Chick-fil-A is beloved among many of its fans not only for its delicious food, but also for the company’s adherence to Christian values.
Among the many well-known facts surrounding the fast food chain is that the company remains closed on Sundays — something that’s certainly unique for a well-known business, especially considering that Chick-fil-A is surely sacrificing some big bucks by closing down one day a week.
But it’s a decision that was made all the way back in 1946 by founder Truett Cathy, with the tradition continuing on today.
Zaxby's now the official chicken of the Falcons. That doesn't mean Chick Fil-A isn't in the new stadium. It is closed on Sundays, however. pic.twitter.com/TfCIa3rz5T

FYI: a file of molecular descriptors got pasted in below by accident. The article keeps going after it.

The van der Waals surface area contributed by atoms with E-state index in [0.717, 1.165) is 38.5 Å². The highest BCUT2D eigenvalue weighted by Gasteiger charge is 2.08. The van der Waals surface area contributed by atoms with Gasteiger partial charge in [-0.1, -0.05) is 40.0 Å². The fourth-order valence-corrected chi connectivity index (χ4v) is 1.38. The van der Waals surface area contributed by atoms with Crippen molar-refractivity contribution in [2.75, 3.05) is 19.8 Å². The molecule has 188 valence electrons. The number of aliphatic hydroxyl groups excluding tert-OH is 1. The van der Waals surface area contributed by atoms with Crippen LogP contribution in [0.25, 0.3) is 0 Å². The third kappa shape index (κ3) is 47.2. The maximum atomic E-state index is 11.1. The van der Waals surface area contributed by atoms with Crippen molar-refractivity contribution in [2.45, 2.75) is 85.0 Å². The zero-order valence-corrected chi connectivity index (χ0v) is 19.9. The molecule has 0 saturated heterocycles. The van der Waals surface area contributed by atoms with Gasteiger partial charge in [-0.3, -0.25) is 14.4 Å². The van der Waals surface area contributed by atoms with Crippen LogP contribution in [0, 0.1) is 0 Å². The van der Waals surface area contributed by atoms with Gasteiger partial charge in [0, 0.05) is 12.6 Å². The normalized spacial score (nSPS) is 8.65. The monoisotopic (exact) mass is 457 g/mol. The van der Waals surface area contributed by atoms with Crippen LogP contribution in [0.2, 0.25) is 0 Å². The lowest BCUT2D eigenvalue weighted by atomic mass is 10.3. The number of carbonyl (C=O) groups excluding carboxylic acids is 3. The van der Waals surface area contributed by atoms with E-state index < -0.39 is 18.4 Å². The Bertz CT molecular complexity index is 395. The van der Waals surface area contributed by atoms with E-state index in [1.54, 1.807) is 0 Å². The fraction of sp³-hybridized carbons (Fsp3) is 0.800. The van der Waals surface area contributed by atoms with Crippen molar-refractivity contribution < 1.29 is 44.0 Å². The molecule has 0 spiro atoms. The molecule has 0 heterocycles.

— Darren Rovell (@darrenrovell) August 16, 2017
And with Chick-fil-A having a booth inside the new Mercedes-Benz Stadium — home to the Atlanta Falcons — it appears that the company isn’t sacrificing its values, with plans to continue remaining closed on Sundays.
That’s a pretty bold decision, too, considering that football games and other events are held there on Sundays.
Chick-fil-A explains on its website in more detail why the company is closed on the traditional “day of rest,” noting that the decision was made when the first restaurant was opened in Hapeville, Georgia, more than 70 years ago.
“Having worked seven days a week in restaurants open 24 hours, Truett saw the importance of closing on Sundays so that he and his employees could set aside one day to rest and worship if they choose — a practice we uphold today,” the website reads.
Cathy, who died in 2014, had always argued that the company should be “about more than just selling chicken,” arguing for involvement in both the community and lives of the customers.
“We should be a part of our customers’ lives and the communities in which we serve,” he said.
It seems Cathy’s vision continues to drive Chick-fil-A’s mission.